It's pretty clear that DirectTV is a bit of a ways from coming to the table with the Pac-12 Networks. Larry Scott seems willing to wait and play the long game. Michael Lev has more.
Commissioner Larry Scott continues to take a long-term view regarding the Pac-12 Networks’ carriage dispute with DirecTV.
“I like our model. I think we’re going to be looking back a few years from now, and people will wonder how we got full distribution and still were able to maintain ownership ourselves.”
A lot of that has to do with the way the conference network is set up. The Pac-12 Networks is 100% owned by the conference and its schools, whereas the Big Ten Network shares partnership with FOX Sports and the SEC has to share ownership with ESPN. The leverage from those big players made it easier for those conferences to reach widespread distribution in a short period of time, as ESPN and FOX definitely would work hard to make sure properties they own reach the air sooner than later.
So while revenue is split between the television networks and those particular conferences, the Pac-12 gets all the money they earned back from the network. It's part of the reason that Scott isn't in any hurry to get widespread distribution. His conference is raking in cash.
Why the Pac-12 isn't sweating too much about not having a deal with DirecTV: http://t.co/FoxFcMR6Iw pic.twitter.com/KwlFCIzCoB— Pacific Takes (@PacificTakes) September 4, 2014
That money has gone immediately into much-needed athletic facility upgrades and improved coaching hires. The Pac-12 is now clearly second in the pecking order of college football conferences, and the war chests of each school in the conference should ensure that they are able to get the pick of the litter for much of the next decade.
Now, it's clear that this has its downsides. Without distribution, it remains very difficult for many fans outside the West Coast to view all the good Pac-12 football there is to offer. However, due to the huge ESPN/FOX deal that Scott originally signed, the majority of the best games the Pac-12 will be involved in this season will be carried on national networks, so that somewhat lessens the problems the conference faces. The Pac-12 gets the national distribution it wants while their netwok.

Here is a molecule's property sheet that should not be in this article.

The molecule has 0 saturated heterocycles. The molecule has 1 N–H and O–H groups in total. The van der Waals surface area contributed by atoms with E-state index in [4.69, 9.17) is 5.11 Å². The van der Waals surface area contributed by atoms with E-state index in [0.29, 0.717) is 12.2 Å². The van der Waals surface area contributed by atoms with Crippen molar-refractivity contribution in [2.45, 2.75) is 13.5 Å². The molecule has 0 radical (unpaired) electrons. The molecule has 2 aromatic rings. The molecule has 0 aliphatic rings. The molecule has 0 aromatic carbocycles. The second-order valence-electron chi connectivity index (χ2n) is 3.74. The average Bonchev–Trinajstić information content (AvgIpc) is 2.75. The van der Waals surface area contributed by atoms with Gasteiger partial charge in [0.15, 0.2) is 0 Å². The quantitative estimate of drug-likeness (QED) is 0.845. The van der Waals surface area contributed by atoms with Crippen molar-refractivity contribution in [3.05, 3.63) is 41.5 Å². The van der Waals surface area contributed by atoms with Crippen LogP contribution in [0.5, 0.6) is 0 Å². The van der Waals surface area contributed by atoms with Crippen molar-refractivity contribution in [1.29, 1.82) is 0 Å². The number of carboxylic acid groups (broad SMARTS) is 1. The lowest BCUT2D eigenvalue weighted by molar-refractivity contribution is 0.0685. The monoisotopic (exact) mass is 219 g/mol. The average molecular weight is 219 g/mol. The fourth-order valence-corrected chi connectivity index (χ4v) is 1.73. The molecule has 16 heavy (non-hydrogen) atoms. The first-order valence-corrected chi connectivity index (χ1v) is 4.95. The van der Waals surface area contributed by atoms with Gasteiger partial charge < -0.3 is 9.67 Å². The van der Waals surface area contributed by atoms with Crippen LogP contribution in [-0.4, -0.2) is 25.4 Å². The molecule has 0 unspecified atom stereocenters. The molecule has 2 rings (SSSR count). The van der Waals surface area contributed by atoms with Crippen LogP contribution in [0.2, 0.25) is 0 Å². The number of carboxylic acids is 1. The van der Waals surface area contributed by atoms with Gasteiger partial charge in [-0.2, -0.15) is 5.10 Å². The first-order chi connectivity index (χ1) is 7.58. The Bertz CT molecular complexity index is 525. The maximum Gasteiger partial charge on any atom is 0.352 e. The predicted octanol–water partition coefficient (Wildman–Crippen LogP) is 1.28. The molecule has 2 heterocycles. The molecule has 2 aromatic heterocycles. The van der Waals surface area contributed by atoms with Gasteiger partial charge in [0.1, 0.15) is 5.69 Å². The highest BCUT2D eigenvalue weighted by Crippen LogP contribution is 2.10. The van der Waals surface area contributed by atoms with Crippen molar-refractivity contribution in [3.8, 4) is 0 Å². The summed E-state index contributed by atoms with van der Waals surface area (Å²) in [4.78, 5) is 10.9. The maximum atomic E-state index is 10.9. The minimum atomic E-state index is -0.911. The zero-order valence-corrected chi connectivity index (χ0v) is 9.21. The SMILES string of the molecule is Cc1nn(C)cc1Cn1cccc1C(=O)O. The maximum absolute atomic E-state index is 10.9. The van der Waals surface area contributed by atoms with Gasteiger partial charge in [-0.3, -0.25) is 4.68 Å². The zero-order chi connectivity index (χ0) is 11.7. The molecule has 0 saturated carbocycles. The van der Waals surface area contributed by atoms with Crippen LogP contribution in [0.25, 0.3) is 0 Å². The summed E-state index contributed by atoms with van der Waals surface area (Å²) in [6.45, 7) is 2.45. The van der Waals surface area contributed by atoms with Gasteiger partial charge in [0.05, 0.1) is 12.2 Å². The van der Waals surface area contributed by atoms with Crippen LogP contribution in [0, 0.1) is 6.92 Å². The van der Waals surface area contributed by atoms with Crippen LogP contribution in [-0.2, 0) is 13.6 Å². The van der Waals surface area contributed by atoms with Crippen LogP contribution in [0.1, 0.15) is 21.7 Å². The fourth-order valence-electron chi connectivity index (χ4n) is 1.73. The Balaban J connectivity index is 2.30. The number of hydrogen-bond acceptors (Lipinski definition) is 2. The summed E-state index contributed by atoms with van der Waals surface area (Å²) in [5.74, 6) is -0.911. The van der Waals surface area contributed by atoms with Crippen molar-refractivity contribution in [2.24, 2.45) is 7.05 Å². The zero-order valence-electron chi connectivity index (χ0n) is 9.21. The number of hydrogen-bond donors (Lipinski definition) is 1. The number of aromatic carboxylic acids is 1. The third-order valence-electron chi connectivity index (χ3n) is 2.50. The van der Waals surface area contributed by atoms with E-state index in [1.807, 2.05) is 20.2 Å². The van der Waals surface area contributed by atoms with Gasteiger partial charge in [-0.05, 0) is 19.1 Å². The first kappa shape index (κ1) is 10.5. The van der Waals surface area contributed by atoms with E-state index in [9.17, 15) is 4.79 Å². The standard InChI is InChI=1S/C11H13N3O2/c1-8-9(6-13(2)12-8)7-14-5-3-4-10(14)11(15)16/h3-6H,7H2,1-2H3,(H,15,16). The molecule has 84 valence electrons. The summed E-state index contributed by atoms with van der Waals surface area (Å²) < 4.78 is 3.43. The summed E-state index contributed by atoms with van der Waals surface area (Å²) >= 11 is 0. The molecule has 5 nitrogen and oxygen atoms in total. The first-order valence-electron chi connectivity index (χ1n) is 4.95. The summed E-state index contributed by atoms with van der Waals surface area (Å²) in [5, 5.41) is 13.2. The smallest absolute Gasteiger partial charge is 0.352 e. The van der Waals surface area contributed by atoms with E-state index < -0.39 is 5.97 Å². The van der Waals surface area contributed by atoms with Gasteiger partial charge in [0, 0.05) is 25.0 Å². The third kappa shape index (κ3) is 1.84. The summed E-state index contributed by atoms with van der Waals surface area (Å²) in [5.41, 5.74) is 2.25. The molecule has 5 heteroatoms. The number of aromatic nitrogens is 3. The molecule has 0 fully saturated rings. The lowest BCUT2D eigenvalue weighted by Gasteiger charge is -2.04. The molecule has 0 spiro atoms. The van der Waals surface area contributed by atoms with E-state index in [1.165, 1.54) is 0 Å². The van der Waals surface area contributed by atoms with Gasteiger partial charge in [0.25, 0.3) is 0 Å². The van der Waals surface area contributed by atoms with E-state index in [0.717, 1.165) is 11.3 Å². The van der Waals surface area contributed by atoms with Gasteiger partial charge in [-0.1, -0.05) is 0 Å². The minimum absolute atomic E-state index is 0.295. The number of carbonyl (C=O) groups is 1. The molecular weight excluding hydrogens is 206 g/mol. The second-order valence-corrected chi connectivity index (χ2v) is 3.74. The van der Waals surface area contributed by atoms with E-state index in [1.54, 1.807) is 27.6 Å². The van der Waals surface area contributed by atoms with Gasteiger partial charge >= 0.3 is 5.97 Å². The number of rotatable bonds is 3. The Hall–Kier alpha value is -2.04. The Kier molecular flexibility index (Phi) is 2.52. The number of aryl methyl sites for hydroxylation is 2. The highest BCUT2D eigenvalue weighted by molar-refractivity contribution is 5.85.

Moreover, with the network now seeding in money, it won't be long before the Pac-12 will have the upper-hand in a Power 5 world. If you're wondering why Larry Scott is pushing hard for the big five conferences to split away from college football and form their own Division IV, it's because he knows that every national cable and satellite provider would have to come to the table and deal with the Pac-12 once the conference negotiates its next TV contract.
While that's still a decade away (although I can imagine a renegotiating somewhere during the lifetime of the current contract if the TV revenue keeps on expanding at its current rate), by then the fully profitable Pac-12 Networks will be poised to take a much LARGER chunk of their TV rights away from ESPN and FOX and have better selection of premier games like a Michigan State-Oregon or USC-Stanford.
This model is very similar to how professional sports leagues like the NFL, MLB and NBA have approached their TV deals; in each subsequent renegotiation, the networks of those sporting leagues have taken a greater chunk of the TV rights and collected more of the profit for themselves.
Additionally, in a Power 5 world, if big schools only played big schools in non-conference matchups (as opposed to the FCS-FBS special that lights up the conference for the first few weeks of the season), then the Pac-12 Network would certainly get some of those games, and it's highly unlikely that DirecTV could withstand the pressure of trying to blackout big power conference matchups.
And the potential revenue that could come from a wholly independent conference network in that structure (compared to even the SEC and B1G Networks) would be enormous. There are many avenues for the Pac-12 to fully benefit from this structure compared to the other big conferences, and could eventually reattract the interest of schools like Texas and Oklahoma for further expansion.
This next era of college football might take time to shape, but you can see why Scott is pushing for it as quickly as he can.